Family Status Human Rights Violations in the Workplace

Written on behalf of Peter McSherry Law Office
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In the recent case of Miraka v ACD Wholesale Meats Ltd., 2016 HRTO 41, the Ontario Human Rights Tribunal confirmed that ‘family status’ is a protected ground under the Human Rights Code.

The applicant, Jolando Miraka, alleged that his employer terminated his employment because of his family status- and disability-related absences from work. Mr. Miraka had to stay home from work to take care of his young children. Shortly thereafter he became ill, and not long after that his employment was terminated.

The Human Rights Tribunal found in favour of Mr. Miraka, who alleged that his absences from work were factors in the decision to terminate his employment and that the employer discriminated against Mr. Miraka because of his family status and disability, in violation of the Code.

‘Family status’ is one of the protected grounds under the Code and the types of parental obligations which fall under this ground were clarified by the Federal Court of Appeal in Canada (Attorney General) v Johnstone, 2014 FCA 110. These types of obligations are substantive obligations that engage a parent’s legal responsibility to a child.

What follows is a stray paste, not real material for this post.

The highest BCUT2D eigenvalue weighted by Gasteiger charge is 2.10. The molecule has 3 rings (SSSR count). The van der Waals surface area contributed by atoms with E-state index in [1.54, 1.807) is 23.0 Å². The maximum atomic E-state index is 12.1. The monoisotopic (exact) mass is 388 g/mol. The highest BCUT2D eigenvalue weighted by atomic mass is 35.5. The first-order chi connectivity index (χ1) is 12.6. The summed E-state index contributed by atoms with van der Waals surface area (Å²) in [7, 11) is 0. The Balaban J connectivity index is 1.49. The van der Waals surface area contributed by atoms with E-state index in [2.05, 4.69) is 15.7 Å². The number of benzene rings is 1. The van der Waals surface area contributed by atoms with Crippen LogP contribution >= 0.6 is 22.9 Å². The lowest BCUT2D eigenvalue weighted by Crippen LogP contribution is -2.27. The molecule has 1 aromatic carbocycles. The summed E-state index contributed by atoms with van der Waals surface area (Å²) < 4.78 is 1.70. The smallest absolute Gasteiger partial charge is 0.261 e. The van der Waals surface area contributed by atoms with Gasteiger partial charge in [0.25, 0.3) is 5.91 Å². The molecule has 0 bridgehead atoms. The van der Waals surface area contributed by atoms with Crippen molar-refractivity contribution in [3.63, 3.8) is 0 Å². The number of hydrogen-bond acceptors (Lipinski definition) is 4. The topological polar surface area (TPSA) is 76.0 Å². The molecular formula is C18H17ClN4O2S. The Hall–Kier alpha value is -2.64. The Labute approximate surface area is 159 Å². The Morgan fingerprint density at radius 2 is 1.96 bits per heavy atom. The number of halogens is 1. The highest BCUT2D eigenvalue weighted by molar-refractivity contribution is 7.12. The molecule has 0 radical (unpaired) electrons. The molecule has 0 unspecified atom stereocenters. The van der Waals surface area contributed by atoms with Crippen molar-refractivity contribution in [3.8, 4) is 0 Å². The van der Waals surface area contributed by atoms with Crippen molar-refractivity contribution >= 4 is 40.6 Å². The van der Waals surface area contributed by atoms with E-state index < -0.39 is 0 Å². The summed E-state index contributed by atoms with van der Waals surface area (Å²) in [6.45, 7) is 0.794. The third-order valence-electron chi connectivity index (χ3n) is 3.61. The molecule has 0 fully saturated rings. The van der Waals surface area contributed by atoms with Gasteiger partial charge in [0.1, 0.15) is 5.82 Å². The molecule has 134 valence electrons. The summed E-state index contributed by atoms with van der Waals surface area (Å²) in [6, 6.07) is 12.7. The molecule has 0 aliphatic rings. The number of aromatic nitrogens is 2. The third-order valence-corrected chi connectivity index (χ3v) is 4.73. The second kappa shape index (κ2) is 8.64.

In this case, Mr. Miraka’s evidence was that his wife, who normally looked after the children, was ill and could not look after the children. He testified that he did not feel it was safe to live his very young children at home alone with his wife on the days in question as they would be basically unattended. The Tribunal found that Mr. Miraka had a Code-protected need to be absent from work and take care of his children on the dates in question. The Tribunal also found that given the unexpected and sporadic nature of the need to miss work to take care of his children, Mr. Miraka should not be required to prove that he first tried to find someone else to care for the children in order to fall within the Code’s protection.

To find out more about human rights violations in the workplace, contact employment lawyer Peter McSherry online or at 519-821-5465.

To read the full decision, click here.